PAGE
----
Okay, so there is some debate as to whether this item originated in the United States or Germany. For the sake of argument, let's call it a tie. As the flagship product at places like McDonald's and Burger King, as well as thousands of cheap imitations, the hamburger is very popular in all parts of Britain, often accompanied by the perhaps equally popular French fries.
2. Submarine sandwich (sub)
Mainly due to the widespread introduction of a little sandwich franchise known as Subway, the submarine sandwich is more popular in Britain now than ever. The first Subway store in Britain was opened in Brighton in 1996, and has since been followed by almost 1500 more locations.
A product of Mars, Incorporated, who also introduced Brits to Snickers, Mars and Twix, M&Ms have been a mainstay of British shopping aisles since the 1980s, and are famous there for "melt(ing) in your mouth; not in your hand." They are not to be confused with Smarties, a Nestlé-owned product that, according to various studies, are alone in having the answer (see Smarties slogan).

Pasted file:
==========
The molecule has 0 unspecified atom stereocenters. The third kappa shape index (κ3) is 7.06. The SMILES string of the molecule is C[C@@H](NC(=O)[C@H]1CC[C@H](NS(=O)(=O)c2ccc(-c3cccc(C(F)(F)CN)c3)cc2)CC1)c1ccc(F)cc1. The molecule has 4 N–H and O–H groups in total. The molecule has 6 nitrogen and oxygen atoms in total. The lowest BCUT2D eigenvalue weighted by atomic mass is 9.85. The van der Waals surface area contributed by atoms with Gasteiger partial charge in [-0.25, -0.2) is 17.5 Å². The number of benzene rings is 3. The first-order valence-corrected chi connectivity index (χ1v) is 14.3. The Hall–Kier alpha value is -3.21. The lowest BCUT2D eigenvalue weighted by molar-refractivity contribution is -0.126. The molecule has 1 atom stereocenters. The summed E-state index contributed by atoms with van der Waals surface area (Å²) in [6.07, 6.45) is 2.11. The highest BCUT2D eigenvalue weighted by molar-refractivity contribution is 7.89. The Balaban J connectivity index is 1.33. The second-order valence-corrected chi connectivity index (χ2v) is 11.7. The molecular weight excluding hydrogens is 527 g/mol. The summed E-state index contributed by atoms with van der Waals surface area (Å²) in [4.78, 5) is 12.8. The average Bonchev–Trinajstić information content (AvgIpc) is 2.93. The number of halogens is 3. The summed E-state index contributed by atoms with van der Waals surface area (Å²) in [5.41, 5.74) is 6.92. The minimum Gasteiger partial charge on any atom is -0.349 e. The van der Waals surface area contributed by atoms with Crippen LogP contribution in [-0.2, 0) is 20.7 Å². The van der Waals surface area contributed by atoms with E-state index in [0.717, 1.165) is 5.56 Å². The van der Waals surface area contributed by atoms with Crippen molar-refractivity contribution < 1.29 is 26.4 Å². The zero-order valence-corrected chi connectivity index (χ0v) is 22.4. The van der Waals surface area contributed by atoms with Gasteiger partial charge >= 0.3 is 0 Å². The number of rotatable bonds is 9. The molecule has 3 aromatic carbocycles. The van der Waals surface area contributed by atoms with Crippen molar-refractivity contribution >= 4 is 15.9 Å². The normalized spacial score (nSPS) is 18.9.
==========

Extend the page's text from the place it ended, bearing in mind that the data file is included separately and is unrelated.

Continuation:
Alright, so this is technically a drink item, but given the historical relevance of the product, I felt it was worthy of inclusion in this list. Coca-Cola, manufactured (not-surprisingly) by the Coca-Cola Company, became the first brand to exceed £1 billion in annual UK grocery sales in 2010, and is followed distantly by other soft drinks (or is it fizzy drinks?) such as Pepsi and Dr. Pepper.
5. Corn Flakes
Like many cereals - including Coco Pops (Cocoa Krispies in the U.S.), Frosted Flakes and Rice Krispies - Corn Flakes are a product of The Kellogg Company, a multinational food manufacturer based in Battle Creek, Michigan. Kellogg items make up a large majority of cereal sale in Britain, with Corn Flakes being among the most popular.
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